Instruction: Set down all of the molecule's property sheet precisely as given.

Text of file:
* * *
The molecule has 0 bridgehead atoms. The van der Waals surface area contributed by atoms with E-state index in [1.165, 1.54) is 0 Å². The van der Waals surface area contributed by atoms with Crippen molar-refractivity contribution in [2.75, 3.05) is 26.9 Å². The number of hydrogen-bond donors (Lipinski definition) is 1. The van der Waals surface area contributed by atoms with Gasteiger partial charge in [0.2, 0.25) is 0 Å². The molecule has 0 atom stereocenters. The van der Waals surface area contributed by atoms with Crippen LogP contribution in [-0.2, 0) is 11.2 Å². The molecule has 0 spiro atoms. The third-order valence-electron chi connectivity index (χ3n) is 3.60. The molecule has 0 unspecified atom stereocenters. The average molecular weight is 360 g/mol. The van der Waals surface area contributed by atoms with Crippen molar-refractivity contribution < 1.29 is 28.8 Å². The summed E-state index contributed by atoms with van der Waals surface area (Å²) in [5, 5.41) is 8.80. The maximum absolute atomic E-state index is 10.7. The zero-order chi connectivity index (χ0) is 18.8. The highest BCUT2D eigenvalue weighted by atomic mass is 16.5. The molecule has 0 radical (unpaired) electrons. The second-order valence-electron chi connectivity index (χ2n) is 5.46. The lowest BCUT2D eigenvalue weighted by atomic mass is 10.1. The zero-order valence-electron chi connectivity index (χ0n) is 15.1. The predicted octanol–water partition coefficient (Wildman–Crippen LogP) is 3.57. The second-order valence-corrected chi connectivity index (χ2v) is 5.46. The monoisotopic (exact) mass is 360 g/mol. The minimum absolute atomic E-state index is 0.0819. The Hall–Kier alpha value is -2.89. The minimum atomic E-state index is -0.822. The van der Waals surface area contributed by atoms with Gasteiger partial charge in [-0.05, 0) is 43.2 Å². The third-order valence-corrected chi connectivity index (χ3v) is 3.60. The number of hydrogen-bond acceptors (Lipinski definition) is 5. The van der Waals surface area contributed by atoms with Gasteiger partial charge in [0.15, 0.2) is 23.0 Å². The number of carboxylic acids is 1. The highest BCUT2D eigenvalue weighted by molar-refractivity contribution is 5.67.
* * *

The molecule has 0 bridgehead atoms. The van der Waals surface area contributed by atoms with E-state index in [1.165, 1.54) is 0 Å². The van der Waals surface area contributed by atoms with Crippen molar-refractivity contribution in [2.75, 3.05) is 26.9 Å². The number of hydrogen-bond donors (Lipinski definition) is 1. The van der Waals surface area contributed by atoms with Gasteiger partial charge in [0.2, 0.25) is 0 Å². The molecule has 0 atom stereocenters. The van der Waals surface area contributed by atoms with Crippen LogP contribution in [-0.2, 0) is 11.2 Å². The molecule has 0 spiro atoms. The third-order valence-electron chi connectivity index (χ3n) is 3.60. The molecule has 0 unspecified atom stereocenters. The average molecular weight is 360 g/mol. The van der Waals surface area contributed by atoms with Crippen molar-refractivity contribution < 1.29 is 28.8 Å². The summed E-state index contributed by atoms with van der Waals surface area (Å²) in [5, 5.41) is 8.80. The maximum absolute atomic E-state index is 10.7. The zero-order chi connectivity index (χ0) is 18.8. The highest BCUT2D eigenvalue weighted by atomic mass is 16.5. The molecule has 0 radical (unpaired) electrons. The second-order valence-electron chi connectivity index (χ2n) is 5.46. The lowest BCUT2D eigenvalue weighted by atomic mass is 10.1. The zero-order valence-electron chi connectivity index (χ0n) is 15.1. The predicted octanol–water partition coefficient (Wildman–Crippen LogP) is 3.57. The second-order valence-corrected chi connectivity index (χ2v) is 5.46. The monoisotopic (exact) mass is 360 g/mol. The minimum absolute atomic E-state index is 0.0819. The Hall–Kier alpha value is -2.89. The minimum atomic E-state index is -0.822. The van der Waals surface area contributed by atoms with Gasteiger partial charge in [-0.05, 0) is 43.2 Å². The third-order valence-corrected chi connectivity index (χ3v) is 3.60. The number of hydrogen-bond acceptors (Lipinski definition) is 5. The van der Waals surface area contributed by atoms with Gasteiger partial charge in [0.15, 0.2) is 23.0 Å². The number of carboxylic acids is 1. The highest BCUT2D eigenvalue weighted by molar-refractivity contribution is 5.67.